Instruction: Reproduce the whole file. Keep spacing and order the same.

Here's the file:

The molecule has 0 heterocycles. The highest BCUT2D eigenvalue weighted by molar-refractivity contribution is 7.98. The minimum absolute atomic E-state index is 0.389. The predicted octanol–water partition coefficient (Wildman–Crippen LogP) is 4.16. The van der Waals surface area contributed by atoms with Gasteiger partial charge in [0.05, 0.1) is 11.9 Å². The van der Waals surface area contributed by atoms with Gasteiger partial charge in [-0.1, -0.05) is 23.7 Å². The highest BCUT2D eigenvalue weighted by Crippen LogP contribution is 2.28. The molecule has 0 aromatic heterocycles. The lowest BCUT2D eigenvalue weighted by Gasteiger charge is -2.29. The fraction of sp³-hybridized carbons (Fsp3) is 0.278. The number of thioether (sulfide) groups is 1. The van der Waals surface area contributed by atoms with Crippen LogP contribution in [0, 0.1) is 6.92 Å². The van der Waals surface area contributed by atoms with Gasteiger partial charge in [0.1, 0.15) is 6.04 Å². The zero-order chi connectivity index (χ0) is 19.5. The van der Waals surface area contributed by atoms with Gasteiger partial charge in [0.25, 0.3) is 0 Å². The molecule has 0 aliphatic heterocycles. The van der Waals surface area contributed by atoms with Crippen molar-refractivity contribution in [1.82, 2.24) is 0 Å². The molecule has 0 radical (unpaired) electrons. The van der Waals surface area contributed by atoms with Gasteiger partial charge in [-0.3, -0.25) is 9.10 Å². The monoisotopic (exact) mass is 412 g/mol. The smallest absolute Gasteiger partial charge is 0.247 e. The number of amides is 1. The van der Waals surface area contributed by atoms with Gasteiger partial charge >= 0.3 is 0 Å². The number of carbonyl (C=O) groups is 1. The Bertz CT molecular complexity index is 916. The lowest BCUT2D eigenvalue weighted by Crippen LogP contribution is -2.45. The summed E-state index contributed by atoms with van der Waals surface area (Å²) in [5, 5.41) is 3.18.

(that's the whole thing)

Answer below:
The molecule has 0 heterocycles. The highest BCUT2D eigenvalue weighted by molar-refractivity contribution is 7.98. The minimum absolute atomic E-state index is 0.389. The predicted octanol–water partition coefficient (Wildman–Crippen LogP) is 4.16. The van der Waals surface area contributed by atoms with Gasteiger partial charge in [0.05, 0.1) is 11.9 Å². The van der Waals surface area contributed by atoms with Gasteiger partial charge in [-0.1, -0.05) is 23.7 Å². The highest BCUT2D eigenvalue weighted by Crippen LogP contribution is 2.28. The molecule has 0 aromatic heterocycles. The lowest BCUT2D eigenvalue weighted by Gasteiger charge is -2.29. The fraction of sp³-hybridized carbons (Fsp3) is 0.278. The number of thioether (sulfide) groups is 1. The van der Waals surface area contributed by atoms with Crippen LogP contribution in [0, 0.1) is 6.92 Å². The van der Waals surface area contributed by atoms with Gasteiger partial charge in [0.1, 0.15) is 6.04 Å². The zero-order chi connectivity index (χ0) is 19.5. The van der Waals surface area contributed by atoms with Gasteiger partial charge in [0.25, 0.3) is 0 Å². The molecule has 0 aliphatic heterocycles. The van der Waals surface area contributed by atoms with Crippen molar-refractivity contribution in [1.82, 2.24) is 0 Å². The molecule has 0 radical (unpaired) electrons. The van der Waals surface area contributed by atoms with Gasteiger partial charge in [-0.3, -0.25) is 9.10 Å². The monoisotopic (exact) mass is 412 g/mol. The smallest absolute Gasteiger partial charge is 0.247 e. The number of amides is 1. The van der Waals surface area contributed by atoms with Gasteiger partial charge >= 0.3 is 0 Å². The number of carbonyl (C=O) groups is 1. The Bertz CT molecular complexity index is 916. The lowest BCUT2D eigenvalue weighted by Crippen LogP contribution is -2.45. The summed E-state index contributed by atoms with van der Waals surface area (Å²) in [5, 5.41) is 3.18.